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A group of 58 MIT students, alumni and staff recently returned from a five-day trip to Abu Dhabi to study the practical application of technology for renewable energy solutions.
The trip was part of Terrascope, a yearlong program for first-year students that begins each fall with a mission to solve an “unsolvable” or very complex problem. The students spend the fall semester designing a viable solution and then travel during spring break to a location related to the complex problem where they experience the reality of the solutions they have proposed.
This year’s mission is the global problem of rising levels of carbon dioxide and other greenhouse gases. During the fall, the class explored ways to reduce global output, as well as methods for carbon capture and sequestration. They developed a plan for the coming decades and presented their solution on a web site.
In Abu Dhabi, the MIT group learned about Masdar City, a planned 50,000-person metropolis that will have no carbon footprint. The trip, which was supported by the Massiah Foundation, also included visits to various pilot sites currently testing carbon sequestration techniques.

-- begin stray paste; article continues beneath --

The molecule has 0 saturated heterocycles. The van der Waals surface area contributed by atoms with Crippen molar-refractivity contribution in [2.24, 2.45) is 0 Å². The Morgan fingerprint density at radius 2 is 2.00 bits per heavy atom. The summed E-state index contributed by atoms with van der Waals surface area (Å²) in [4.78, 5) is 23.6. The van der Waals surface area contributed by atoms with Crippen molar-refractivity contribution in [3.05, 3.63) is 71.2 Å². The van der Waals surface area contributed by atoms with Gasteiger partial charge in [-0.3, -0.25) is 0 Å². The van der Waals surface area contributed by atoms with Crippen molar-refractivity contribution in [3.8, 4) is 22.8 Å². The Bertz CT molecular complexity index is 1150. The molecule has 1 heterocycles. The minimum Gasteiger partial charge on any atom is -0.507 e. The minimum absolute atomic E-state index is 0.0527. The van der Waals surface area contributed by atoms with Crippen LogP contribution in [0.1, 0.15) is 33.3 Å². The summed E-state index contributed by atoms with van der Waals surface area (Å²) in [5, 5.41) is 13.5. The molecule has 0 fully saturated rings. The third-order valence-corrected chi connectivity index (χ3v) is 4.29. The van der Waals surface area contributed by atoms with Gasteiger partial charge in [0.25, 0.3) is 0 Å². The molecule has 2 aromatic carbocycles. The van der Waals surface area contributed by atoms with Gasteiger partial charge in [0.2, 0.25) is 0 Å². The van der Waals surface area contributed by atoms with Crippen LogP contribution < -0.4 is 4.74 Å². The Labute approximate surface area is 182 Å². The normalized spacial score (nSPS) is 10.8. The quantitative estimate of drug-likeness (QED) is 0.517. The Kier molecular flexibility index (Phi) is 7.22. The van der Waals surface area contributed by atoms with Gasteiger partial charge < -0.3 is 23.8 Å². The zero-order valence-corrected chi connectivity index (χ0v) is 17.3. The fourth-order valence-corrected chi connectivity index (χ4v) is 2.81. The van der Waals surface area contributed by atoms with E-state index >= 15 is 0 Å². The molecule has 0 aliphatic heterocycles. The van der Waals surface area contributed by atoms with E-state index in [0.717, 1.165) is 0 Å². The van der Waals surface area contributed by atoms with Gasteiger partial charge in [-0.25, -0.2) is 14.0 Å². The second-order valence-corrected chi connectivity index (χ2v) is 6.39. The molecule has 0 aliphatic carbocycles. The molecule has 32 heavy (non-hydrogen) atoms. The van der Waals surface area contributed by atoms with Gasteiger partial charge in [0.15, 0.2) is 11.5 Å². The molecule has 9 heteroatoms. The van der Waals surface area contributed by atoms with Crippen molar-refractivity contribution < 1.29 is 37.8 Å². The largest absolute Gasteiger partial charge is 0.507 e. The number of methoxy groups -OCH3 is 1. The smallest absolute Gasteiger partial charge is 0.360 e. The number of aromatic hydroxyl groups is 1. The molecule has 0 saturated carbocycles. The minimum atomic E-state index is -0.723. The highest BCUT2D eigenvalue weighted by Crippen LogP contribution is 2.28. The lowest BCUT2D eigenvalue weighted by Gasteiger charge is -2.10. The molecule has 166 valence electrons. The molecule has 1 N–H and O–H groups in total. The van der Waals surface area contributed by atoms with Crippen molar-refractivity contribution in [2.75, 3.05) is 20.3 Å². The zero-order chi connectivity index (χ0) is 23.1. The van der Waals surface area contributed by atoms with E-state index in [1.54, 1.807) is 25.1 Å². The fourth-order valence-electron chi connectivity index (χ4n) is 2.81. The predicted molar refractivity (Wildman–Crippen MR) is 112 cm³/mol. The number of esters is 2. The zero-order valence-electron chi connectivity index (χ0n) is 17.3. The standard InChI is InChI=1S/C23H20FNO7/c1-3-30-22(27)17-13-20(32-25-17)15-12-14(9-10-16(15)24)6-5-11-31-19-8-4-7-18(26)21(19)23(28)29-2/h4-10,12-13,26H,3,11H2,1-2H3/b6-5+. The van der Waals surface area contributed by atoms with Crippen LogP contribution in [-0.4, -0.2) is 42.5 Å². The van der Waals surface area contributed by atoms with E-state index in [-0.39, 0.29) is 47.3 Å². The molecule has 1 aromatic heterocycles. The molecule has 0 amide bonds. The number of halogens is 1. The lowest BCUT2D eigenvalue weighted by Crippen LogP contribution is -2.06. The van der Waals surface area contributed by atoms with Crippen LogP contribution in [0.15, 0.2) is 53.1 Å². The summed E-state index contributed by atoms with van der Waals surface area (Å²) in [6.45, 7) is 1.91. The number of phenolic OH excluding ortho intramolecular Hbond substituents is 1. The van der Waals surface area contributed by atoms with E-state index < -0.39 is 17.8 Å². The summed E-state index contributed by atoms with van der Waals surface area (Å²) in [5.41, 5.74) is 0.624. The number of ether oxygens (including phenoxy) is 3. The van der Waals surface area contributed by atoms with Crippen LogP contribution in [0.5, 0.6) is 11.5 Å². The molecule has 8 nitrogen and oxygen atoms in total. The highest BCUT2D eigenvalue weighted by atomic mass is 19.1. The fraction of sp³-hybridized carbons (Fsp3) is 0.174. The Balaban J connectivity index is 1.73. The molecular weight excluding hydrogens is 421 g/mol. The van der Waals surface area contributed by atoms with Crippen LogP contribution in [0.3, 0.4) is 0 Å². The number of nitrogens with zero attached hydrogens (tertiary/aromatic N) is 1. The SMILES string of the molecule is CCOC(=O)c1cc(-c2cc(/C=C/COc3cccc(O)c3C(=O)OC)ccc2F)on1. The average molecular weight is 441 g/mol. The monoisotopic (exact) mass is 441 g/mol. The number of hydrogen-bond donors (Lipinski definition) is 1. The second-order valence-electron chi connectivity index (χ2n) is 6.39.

Sam Bowring, Terrascope director and professor of earth, atmospheric, and planetary sciences, said the trip gave his students a chance to see firsthand “the challenges of working with multiple global partners to develop commercial-scale, sustainable energy solutions.”
The visit was hosted by faculty and students from the Masdar Institute of Science and Technology, the Middle East’s first graduate research institution dedicated to alternative energy, environmental technologies and sustainability. MIT’s Technology and Development Program is providing assistance and scholarly assessment in the development of the Institute.
Read more about the visit at the students’ blog.